Not too impressed with the blackout that happened just as I was about to turn the paper edit (i.e. the outline of what I was going to change about THE ISLAND BUS rough cut) into the real thing, I went on a bit of disaster tourism instead…
By its definition, disaster tourism is nosing around where you shouldn’t and this excursion was no different. Those of you who know Tilos probably care less about whether I get my edit edited in time than about the recent collapse of the Lethra footpath. So here is what it looks like:
To me, the damage in the new spot just outside Livadia seems less scary than what happened now in the spot where the path had already collapsed a few years past.
Now, while I was hanging here like Tarzan off some Euphorbia branches to take these photos (I’m exaggerating, but only very slightly), I couldn’t help thinking that – if there wasn’t an earthquake or a landslide or yet another torrential rainfall right now – I got at least a little story for this week’s blog. It might not have been the work I intended that day, but well, life doesn’t always play game.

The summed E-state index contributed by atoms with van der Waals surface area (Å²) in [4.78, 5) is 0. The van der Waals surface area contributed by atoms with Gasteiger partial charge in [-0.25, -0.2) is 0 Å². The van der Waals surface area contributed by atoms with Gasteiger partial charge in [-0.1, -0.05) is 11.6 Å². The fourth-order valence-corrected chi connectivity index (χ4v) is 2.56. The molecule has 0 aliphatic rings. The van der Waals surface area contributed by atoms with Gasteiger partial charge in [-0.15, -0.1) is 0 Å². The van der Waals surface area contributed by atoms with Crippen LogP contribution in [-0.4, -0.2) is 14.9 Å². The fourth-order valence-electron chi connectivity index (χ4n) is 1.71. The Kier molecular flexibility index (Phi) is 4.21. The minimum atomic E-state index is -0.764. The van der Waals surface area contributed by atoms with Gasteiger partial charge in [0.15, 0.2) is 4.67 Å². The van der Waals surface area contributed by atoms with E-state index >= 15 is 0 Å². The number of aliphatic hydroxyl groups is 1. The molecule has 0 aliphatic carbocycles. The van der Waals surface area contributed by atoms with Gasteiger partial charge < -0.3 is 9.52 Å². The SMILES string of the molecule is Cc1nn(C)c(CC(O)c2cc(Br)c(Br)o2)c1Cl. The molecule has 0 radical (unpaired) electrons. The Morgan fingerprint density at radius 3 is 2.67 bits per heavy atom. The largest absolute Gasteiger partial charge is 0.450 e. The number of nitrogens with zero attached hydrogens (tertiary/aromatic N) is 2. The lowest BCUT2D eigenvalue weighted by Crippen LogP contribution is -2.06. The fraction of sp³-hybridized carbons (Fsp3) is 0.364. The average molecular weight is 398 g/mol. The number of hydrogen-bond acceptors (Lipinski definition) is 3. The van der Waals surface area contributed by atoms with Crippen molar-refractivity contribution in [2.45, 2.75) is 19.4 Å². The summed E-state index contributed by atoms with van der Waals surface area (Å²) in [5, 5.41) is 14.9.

Those of you who are into film have probably started to wonder whether making a film on an island like Tilos is really advisable. Here is what I think: even with all its blackouts, natural disasters, interrupted internet connections and video file upload marathons which do make it feel like a nightmare sometimes – this is probably the only way I could have made this film. Because after experiencing all the above first hand, I begin to grasp what makes the people we meet on THE ISLAND BUS and their attitude towards life so unique: even if there is no electricity, even if they have no papers, even if the government is collapsing (or a footpath), there is still some beauty to be found somewhere.
Funny that it takes us humans sometimes hanging off a cliff to notice it.
PS: DISCLAIMER – I’d like to say that I strongly discourage anyone walking along the photographed parts of the Lethra path as they ARE UNSTABLE AND LIABLE TO COLLAPSE. It is a very long way down into the sea – and you don’t want to find out how long. DO NOT WALK THERE!